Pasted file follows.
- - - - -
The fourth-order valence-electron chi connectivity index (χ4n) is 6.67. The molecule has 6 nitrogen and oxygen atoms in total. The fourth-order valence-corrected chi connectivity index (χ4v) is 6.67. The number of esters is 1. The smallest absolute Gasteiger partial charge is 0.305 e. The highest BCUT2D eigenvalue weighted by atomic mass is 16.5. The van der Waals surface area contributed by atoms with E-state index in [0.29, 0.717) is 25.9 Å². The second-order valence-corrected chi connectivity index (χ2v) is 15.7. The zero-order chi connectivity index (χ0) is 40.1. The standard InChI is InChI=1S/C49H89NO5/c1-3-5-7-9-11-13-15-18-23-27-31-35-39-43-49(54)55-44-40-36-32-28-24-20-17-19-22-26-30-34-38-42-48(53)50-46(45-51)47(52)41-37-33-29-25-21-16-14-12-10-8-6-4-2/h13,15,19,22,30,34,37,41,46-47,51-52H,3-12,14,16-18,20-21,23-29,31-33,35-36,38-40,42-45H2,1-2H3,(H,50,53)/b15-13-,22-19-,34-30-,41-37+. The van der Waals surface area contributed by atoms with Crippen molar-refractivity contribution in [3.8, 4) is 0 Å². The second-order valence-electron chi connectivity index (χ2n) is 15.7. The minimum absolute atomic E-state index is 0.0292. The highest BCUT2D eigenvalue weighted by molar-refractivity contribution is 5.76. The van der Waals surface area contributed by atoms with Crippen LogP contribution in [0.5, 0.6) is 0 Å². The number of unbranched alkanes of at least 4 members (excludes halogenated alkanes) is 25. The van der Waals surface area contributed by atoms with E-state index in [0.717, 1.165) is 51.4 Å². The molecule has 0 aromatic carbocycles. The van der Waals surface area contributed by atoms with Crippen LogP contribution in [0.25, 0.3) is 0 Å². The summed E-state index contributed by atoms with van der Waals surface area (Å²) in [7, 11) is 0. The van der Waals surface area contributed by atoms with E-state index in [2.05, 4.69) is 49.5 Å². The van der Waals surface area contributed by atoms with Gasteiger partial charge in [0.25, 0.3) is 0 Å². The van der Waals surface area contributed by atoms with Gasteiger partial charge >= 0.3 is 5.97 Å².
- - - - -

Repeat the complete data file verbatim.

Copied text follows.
The fourth-order valence-electron chi connectivity index (χ4n) is 6.67. The molecule has 6 nitrogen and oxygen atoms in total. The fourth-order valence-corrected chi connectivity index (χ4v) is 6.67. The number of esters is 1. The smallest absolute Gasteiger partial charge is 0.305 e. The highest BCUT2D eigenvalue weighted by atomic mass is 16.5. The van der Waals surface area contributed by atoms with E-state index in [0.29, 0.717) is 25.9 Å². The second-order valence-corrected chi connectivity index (χ2v) is 15.7. The zero-order chi connectivity index (χ0) is 40.1. The standard InChI is InChI=1S/C49H89NO5/c1-3-5-7-9-11-13-15-18-23-27-31-35-39-43-49(54)55-44-40-36-32-28-24-20-17-19-22-26-30-34-38-42-48(53)50-46(45-51)47(52)41-37-33-29-25-21-16-14-12-10-8-6-4-2/h13,15,19,22,30,34,37,41,46-47,51-52H,3-12,14,16-18,20-21,23-29,31-33,35-36,38-40,42-45H2,1-2H3,(H,50,53)/b15-13-,22-19-,34-30-,41-37+. The van der Waals surface area contributed by atoms with Crippen molar-refractivity contribution in [3.8, 4) is 0 Å². The second-order valence-electron chi connectivity index (χ2n) is 15.7. The minimum absolute atomic E-state index is 0.0292. The highest BCUT2D eigenvalue weighted by molar-refractivity contribution is 5.76. The van der Waals surface area contributed by atoms with Crippen LogP contribution in [0.5, 0.6) is 0 Å². The number of unbranched alkanes of at least 4 members (excludes halogenated alkanes) is 25. The van der Waals surface area contributed by atoms with E-state index in [0.717, 1.165) is 51.4 Å². The molecule has 0 aromatic carbocycles. The van der Waals surface area contributed by atoms with Crippen LogP contribution in [0.25, 0.3) is 0 Å². The summed E-state index contributed by atoms with van der Waals surface area (Å²) in [7, 11) is 0. The van der Waals surface area contributed by atoms with E-state index in [2.05, 4.69) is 49.5 Å². The van der Waals surface area contributed by atoms with Gasteiger partial charge in [0.25, 0.3) is 0 Å². The van der Waals surface area contributed by atoms with Gasteiger partial charge >= 0.3 is 5.97 Å².